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How to Influence Online Conversations Using Social Media

Avoiding what people are saying about your brandMy colleagues Melissa Murray Balsan and Venetta Linas Paris have already posted about the myth of, “If you build it, they will come.” But that’s not the only social media misconception that can drastically impact a company’s brand. Many businesses still believe that by avoiding social media they prevent individuals from expressing their views about their organization online.

The reality, however, is that even though it may seem scary to think about, such conversations are taking place, regardless of whether a company chooses to engage in them.

Take, for instance, Visteon, a global automotive supplier that ranked on the most recent Fortune 500 listing. The company currently does not have an official social media presence, but individuals around the world continue to discuss it online. (Please note: Visteon has several community pages on Facebook, which were auto-generated by the platform; there are also a handful of unofficial, user-generated pages from various regions.)  In fact, in a recent search on socialmention.com, using the keyword “Visteon”, more than 650 results – with positive, neutral, and negative sentiment – were found.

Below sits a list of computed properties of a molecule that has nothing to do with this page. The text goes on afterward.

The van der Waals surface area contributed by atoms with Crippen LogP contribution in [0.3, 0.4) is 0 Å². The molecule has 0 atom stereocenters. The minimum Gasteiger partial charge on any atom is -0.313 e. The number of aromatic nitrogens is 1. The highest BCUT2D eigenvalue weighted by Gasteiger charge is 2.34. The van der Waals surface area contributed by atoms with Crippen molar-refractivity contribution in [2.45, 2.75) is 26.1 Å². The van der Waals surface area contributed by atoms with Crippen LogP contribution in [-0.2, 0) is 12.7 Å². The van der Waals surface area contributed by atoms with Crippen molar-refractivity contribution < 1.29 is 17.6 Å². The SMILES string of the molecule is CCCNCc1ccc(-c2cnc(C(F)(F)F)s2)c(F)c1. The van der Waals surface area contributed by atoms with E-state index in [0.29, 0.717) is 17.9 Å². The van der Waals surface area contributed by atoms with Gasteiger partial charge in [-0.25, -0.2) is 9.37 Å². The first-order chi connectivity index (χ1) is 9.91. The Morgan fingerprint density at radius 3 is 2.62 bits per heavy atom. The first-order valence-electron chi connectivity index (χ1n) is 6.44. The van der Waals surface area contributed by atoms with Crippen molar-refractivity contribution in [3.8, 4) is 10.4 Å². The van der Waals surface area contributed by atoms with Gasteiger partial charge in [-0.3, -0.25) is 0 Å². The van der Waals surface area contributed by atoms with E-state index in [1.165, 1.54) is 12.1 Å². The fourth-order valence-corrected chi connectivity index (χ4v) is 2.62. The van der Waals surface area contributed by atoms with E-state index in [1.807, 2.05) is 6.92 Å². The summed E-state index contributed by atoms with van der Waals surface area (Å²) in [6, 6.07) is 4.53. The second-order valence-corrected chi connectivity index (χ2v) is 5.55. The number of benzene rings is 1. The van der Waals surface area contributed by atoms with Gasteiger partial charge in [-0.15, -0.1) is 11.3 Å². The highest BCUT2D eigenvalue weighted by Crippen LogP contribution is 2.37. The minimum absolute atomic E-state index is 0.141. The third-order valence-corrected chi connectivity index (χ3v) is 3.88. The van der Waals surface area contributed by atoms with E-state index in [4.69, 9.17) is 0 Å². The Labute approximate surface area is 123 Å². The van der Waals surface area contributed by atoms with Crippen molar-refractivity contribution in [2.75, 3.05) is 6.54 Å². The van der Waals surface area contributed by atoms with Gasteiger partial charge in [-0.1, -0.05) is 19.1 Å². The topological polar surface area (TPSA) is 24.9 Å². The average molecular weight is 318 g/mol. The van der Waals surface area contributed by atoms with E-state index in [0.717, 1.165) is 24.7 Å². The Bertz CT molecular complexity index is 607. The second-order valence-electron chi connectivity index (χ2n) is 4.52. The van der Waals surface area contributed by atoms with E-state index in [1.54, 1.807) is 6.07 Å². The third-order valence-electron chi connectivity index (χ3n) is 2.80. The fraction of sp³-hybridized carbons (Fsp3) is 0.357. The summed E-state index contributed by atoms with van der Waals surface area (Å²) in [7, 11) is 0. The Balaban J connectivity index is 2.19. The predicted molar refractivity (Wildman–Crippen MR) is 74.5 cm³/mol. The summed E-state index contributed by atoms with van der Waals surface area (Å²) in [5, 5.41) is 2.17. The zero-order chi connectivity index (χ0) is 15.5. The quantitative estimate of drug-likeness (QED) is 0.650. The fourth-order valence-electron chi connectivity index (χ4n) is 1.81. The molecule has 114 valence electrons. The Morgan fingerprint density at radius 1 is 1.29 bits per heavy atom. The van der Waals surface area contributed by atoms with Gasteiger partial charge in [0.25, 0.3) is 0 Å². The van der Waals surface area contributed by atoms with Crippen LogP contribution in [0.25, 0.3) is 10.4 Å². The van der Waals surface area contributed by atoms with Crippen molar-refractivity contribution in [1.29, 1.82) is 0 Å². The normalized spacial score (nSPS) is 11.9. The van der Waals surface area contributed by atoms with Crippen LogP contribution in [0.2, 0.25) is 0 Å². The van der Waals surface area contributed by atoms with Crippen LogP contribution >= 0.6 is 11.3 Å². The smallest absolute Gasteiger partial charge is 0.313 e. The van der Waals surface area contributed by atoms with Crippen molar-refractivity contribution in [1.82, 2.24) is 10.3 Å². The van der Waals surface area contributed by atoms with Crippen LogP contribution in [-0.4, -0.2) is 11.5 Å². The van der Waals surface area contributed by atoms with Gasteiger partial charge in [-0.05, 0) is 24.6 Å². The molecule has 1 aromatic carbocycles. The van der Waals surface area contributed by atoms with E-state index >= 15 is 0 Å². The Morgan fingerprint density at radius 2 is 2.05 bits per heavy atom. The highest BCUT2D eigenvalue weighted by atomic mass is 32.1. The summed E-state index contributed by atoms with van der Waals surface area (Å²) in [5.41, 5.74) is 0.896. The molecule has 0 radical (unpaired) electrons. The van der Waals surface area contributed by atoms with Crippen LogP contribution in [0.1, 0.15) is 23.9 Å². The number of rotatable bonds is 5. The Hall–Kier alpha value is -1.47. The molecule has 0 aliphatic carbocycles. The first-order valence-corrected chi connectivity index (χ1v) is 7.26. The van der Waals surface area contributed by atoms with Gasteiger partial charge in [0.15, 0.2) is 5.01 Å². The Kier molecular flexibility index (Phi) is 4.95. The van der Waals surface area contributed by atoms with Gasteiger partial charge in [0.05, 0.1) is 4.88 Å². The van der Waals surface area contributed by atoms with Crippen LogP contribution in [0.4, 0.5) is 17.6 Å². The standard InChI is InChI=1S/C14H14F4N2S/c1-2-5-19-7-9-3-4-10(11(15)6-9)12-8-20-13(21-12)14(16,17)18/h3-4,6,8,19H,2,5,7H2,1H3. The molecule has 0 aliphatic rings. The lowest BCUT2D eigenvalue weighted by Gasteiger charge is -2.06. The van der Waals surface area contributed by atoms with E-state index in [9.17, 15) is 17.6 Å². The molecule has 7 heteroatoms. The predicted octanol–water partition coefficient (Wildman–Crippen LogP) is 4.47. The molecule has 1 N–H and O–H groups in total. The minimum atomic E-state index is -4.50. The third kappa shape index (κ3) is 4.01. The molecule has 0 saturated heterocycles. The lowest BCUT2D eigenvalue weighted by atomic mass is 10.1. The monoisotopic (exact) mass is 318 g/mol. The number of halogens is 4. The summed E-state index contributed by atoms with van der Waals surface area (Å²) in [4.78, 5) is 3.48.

As you can see, Visteon’s lack of an official social presence hasn’t stopped people from expressing their opinions or sharing information about the company online. On top of that, let’s not forget about the viral effect of social media. When an individual comments or posts content online, everyone connected to him or her is exposed to those messages.

To be honest, I’m not sure why Visteon has decided not to engage in social media. Maybe it is to prevent the currently existing naysayers from posting on its accounts. Maybe the company isn’t ready to tackle such negativity. Maybe it’s unsure of how to tell its story in a positive light. Or maybe the company is still trying to figure out if they need a social media strategy. No matter the reasoning, without its own social media presence, Visteon isn’t able to respond, defend itself, answer individuals’ questions, or take advantage of the opportunities to transform unhappy individuals into brand enthusiasts.